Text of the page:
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The Common Council has created some new jobs to deal with quality-of-life problems in the city.

The Council voted Wednesday to use federal grant funds passed through Albany to pay for a full-time community policing aide and a part-time laborer.

The $80,000 grant will fund the jobs for the rest of the year, Mayor Thomas C. Sullivan said.

The package also includes a community prosecutor, E. Earl Key, a new assistant district attorney who is on the county payroll.

The aide and the laborer will help the police and building inspectors take on minor but annoying issues such as building code violations, garbage being put at the curb too soon, and illegal parking.

"This part-time (laborer) position won't be able to issue tickets, but he'll be able to give the information to the policing aide, who can issue tickets," Sullivan said. "We're going to go up and knock on the door and be proactive."

Police Chief Neil B. Merritt said the mayor will appoint the policing aide on his recommendation. It's not a civil service job, Merritt said, saying it will be advertised in a couple of weeks.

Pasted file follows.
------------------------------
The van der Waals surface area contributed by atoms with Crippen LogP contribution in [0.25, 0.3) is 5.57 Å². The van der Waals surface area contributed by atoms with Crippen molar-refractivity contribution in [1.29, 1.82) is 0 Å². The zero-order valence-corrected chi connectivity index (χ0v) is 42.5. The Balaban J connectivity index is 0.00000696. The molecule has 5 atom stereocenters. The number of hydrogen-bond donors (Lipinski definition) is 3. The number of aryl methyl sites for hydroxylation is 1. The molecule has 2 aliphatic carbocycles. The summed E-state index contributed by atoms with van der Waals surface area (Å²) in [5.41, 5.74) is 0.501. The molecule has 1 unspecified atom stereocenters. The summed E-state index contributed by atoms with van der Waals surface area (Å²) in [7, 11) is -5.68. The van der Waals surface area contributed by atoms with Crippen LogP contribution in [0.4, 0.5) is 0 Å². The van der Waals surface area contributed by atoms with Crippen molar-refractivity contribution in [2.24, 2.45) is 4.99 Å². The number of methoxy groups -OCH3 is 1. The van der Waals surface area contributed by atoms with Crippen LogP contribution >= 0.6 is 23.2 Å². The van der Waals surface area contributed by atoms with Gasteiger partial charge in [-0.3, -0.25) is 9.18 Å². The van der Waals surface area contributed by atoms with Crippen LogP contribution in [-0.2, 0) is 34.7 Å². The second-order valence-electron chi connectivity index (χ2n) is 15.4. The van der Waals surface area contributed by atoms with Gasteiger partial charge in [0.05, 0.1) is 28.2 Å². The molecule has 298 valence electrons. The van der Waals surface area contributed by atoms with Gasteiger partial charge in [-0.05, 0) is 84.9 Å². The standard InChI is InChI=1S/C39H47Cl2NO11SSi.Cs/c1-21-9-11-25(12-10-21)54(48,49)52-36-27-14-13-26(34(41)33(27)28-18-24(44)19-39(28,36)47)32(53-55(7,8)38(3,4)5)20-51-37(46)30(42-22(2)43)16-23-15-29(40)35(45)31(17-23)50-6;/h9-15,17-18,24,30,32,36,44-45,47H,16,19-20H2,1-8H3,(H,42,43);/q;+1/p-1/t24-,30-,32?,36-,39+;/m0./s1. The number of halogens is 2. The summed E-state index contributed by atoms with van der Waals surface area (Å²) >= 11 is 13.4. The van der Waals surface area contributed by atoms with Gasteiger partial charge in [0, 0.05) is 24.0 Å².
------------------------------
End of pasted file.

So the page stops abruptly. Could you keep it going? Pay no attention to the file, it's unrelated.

Key said besides working in City Court every day, he will be in touch with community groups, trying to build relationships. "A lot of my time will be spent meeting with the community," he said.

Key said drug crimes will be his top priority. He said the city's own lawyers will continue to prosecute building code and other ordinance violations.

"It'll help us on complaint calls," said building inspector and County Legislator Harry J. Apolito, whose department is down to two men.

Sullivan said, "If we can make this successful, we could very well position ourselves for funding next year."

Key, a Nebraska native, is new to the area, having earned a master of laws degree at the University at Buffalo last year.


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